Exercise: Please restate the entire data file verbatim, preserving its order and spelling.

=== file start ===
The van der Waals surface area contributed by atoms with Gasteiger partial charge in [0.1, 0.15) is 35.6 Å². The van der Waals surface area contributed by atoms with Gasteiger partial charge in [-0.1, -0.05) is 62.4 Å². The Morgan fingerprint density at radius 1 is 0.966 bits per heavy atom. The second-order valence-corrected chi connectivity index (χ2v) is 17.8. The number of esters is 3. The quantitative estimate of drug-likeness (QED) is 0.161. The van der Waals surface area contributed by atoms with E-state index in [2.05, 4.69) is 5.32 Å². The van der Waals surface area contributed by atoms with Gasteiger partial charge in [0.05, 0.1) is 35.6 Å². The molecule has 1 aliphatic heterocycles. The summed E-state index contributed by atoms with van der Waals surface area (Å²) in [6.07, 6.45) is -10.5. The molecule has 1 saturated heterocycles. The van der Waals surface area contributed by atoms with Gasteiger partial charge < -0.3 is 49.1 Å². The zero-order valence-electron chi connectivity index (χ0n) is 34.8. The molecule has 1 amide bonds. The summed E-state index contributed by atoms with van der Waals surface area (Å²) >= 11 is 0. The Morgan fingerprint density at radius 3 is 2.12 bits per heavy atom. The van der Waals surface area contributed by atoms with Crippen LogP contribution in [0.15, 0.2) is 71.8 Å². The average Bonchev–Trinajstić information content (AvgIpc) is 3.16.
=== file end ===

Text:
The van der Waals surface area contributed by atoms with Gasteiger partial charge in [0.1, 0.15) is 35.6 Å². The van der Waals surface area contributed by atoms with Gasteiger partial charge in [-0.1, -0.05) is 62.4 Å². The Morgan fingerprint density at radius 1 is 0.966 bits per heavy atom. The second-order valence-corrected chi connectivity index (χ2v) is 17.8. The number of esters is 3. The quantitative estimate of drug-likeness (QED) is 0.161. The van der Waals surface area contributed by atoms with E-state index in [2.05, 4.69) is 5.32 Å². The van der Waals surface area contributed by atoms with Gasteiger partial charge in [0.05, 0.1) is 35.6 Å². The molecule has 1 aliphatic heterocycles. The summed E-state index contributed by atoms with van der Waals surface area (Å²) in [6.07, 6.45) is -10.5. The molecule has 1 saturated heterocycles. The van der Waals surface area contributed by atoms with Gasteiger partial charge < -0.3 is 49.1 Å². The zero-order valence-electron chi connectivity index (χ0n) is 34.8. The molecule has 1 amide bonds. The summed E-state index contributed by atoms with van der Waals surface area (Å²) >= 11 is 0. The Morgan fingerprint density at radius 3 is 2.12 bits per heavy atom. The van der Waals surface area contributed by atoms with Crippen LogP contribution in [0.15, 0.2) is 71.8 Å². The average Bonchev–Trinajstić information content (AvgIpc) is 3.16.